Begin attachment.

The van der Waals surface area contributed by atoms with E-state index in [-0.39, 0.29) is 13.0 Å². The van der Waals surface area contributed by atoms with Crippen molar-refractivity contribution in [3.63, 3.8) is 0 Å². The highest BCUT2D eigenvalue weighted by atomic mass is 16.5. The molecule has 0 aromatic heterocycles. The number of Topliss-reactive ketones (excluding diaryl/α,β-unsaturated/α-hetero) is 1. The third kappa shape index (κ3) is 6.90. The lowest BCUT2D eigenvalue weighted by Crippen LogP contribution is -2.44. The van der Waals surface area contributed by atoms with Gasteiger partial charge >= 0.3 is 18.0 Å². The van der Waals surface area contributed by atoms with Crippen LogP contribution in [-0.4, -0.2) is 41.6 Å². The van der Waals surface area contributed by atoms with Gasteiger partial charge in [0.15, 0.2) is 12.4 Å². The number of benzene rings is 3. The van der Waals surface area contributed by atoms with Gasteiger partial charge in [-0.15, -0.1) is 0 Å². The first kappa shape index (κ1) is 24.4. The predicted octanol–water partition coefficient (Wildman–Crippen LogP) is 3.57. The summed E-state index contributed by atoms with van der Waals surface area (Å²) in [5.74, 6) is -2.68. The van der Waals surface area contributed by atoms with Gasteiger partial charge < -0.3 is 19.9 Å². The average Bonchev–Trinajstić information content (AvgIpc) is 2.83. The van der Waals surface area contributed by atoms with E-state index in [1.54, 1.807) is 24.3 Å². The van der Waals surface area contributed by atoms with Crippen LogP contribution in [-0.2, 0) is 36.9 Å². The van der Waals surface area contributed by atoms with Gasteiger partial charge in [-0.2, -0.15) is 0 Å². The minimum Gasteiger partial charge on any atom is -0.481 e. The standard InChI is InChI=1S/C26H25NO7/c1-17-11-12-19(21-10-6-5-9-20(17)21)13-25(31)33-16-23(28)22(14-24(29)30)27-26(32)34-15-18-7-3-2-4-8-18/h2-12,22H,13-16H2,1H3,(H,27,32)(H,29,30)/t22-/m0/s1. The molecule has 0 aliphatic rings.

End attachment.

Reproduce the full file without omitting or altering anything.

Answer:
The van der Waals surface area contributed by atoms with E-state index in [-0.39, 0.29) is 13.0 Å². The van der Waals surface area contributed by atoms with Crippen molar-refractivity contribution in [3.63, 3.8) is 0 Å². The highest BCUT2D eigenvalue weighted by atomic mass is 16.5. The molecule has 0 aromatic heterocycles. The number of Topliss-reactive ketones (excluding diaryl/α,β-unsaturated/α-hetero) is 1. The third kappa shape index (κ3) is 6.90. The lowest BCUT2D eigenvalue weighted by Crippen LogP contribution is -2.44. The van der Waals surface area contributed by atoms with Gasteiger partial charge >= 0.3 is 18.0 Å². The van der Waals surface area contributed by atoms with Crippen LogP contribution in [-0.4, -0.2) is 41.6 Å². The van der Waals surface area contributed by atoms with Gasteiger partial charge in [0.15, 0.2) is 12.4 Å². The number of benzene rings is 3. The van der Waals surface area contributed by atoms with Gasteiger partial charge in [-0.15, -0.1) is 0 Å². The first kappa shape index (κ1) is 24.4. The predicted octanol–water partition coefficient (Wildman–Crippen LogP) is 3.57. The summed E-state index contributed by atoms with van der Waals surface area (Å²) in [5.74, 6) is -2.68. The van der Waals surface area contributed by atoms with Gasteiger partial charge < -0.3 is 19.9 Å². The average Bonchev–Trinajstić information content (AvgIpc) is 2.83. The van der Waals surface area contributed by atoms with E-state index in [1.54, 1.807) is 24.3 Å². The van der Waals surface area contributed by atoms with Crippen LogP contribution in [-0.2, 0) is 36.9 Å². The van der Waals surface area contributed by atoms with Gasteiger partial charge in [-0.2, -0.15) is 0 Å². The minimum Gasteiger partial charge on any atom is -0.481 e. The standard InChI is InChI=1S/C26H25NO7/c1-17-11-12-19(21-10-6-5-9-20(17)21)13-25(31)33-16-23(28)22(14-24(29)30)27-26(32)34-15-18-7-3-2-4-8-18/h2-12,22H,13-16H2,1H3,(H,27,32)(H,29,30)/t22-/m0/s1. The molecule has 0 aliphatic rings.